Governments have flu meds--now what?

As governments around the world stock up on antiflu medications and contract for vaccine supplies, they're also having to tackle some ticklish distribution issues. Countries that don't have enough drugs stockpiled when the pandemic gets in full swing will have to figure out how to allocate their scarce meds. And the U.K.--which saw a 100,000-case surge in swine flu last week--is already running into distribution bottlenecks.

First, the London snafu: The government has set up some 120 distribution centers for antiviral meds--which might be sufficient, except for the fact that they're unequally distributed across the city. And some of those distribution points are pharmacies that close early in the evenings and/or on weekends. "We are going to have stampedes with loads of nervous people all trying to get Tamiflu," John Lister of London Health Emergency told the London Paper. "It does seem that the Government [hasn't] thought this through."

Meanwhile, researchers are tackling the problem of shortages of antivirals. Governments that don't have enough drugs to treat 25 percent of their populations--as the WHO recommends--should prioritize treatment based on age-specific fatality rates, according to a study in the BioMed Central Infectious Diseases journal. The recommendations apply to "many countries" whose stockpiles of Roche's Tamiflu and/or GlaxoSmithKline's Relenza are "well below the suggested minimum," one of the researchers told Bloomberg. "Although a policy of age-specific prioritization of antiviral use will be controversial ethically," the study said, "it may be the most efficient use of stockpiled therapies."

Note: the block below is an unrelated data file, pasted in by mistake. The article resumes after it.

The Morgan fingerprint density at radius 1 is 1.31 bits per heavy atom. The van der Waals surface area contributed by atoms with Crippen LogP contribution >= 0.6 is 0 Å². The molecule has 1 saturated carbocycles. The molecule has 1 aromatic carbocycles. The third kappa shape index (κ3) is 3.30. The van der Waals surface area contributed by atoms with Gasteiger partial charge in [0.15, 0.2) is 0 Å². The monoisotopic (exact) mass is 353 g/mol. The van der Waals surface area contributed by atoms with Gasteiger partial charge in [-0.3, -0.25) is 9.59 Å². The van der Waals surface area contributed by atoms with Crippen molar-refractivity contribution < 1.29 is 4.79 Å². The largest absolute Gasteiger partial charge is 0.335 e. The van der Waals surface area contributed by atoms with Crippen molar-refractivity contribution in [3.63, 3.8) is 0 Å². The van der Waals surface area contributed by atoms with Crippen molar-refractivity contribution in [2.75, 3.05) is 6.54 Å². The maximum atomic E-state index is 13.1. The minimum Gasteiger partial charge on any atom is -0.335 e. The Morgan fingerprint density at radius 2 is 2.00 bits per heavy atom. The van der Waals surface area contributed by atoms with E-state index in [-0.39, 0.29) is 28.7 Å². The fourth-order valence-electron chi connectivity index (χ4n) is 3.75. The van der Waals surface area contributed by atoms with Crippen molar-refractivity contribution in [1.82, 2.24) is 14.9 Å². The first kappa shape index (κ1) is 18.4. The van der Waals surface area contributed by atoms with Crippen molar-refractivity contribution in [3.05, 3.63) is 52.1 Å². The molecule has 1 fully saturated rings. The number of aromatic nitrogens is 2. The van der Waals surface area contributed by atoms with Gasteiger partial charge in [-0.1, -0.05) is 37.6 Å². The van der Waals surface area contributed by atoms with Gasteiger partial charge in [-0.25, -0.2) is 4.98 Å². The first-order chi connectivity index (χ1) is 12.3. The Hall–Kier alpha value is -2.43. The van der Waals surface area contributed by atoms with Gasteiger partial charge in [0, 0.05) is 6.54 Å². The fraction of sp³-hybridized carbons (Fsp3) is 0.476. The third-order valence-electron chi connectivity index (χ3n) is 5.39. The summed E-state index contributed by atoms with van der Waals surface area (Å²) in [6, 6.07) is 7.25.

Governments that do have sufficient stockpiles might consider giving antivirals to young people for preventive use, the researchers suggest. Treating all H1N1 cases, plus preventive treatment in the young, can significantly reduce the spread of flu, they found.

- see the story in the London Paper
- read the Bloomberg piece

ALSO: U.S. health officials said H1N1 virus could strike up to 40 percent of Americans over the next two years and as many as several hundred thousand could die if a vaccine campaign and other measures aren't successful. Report

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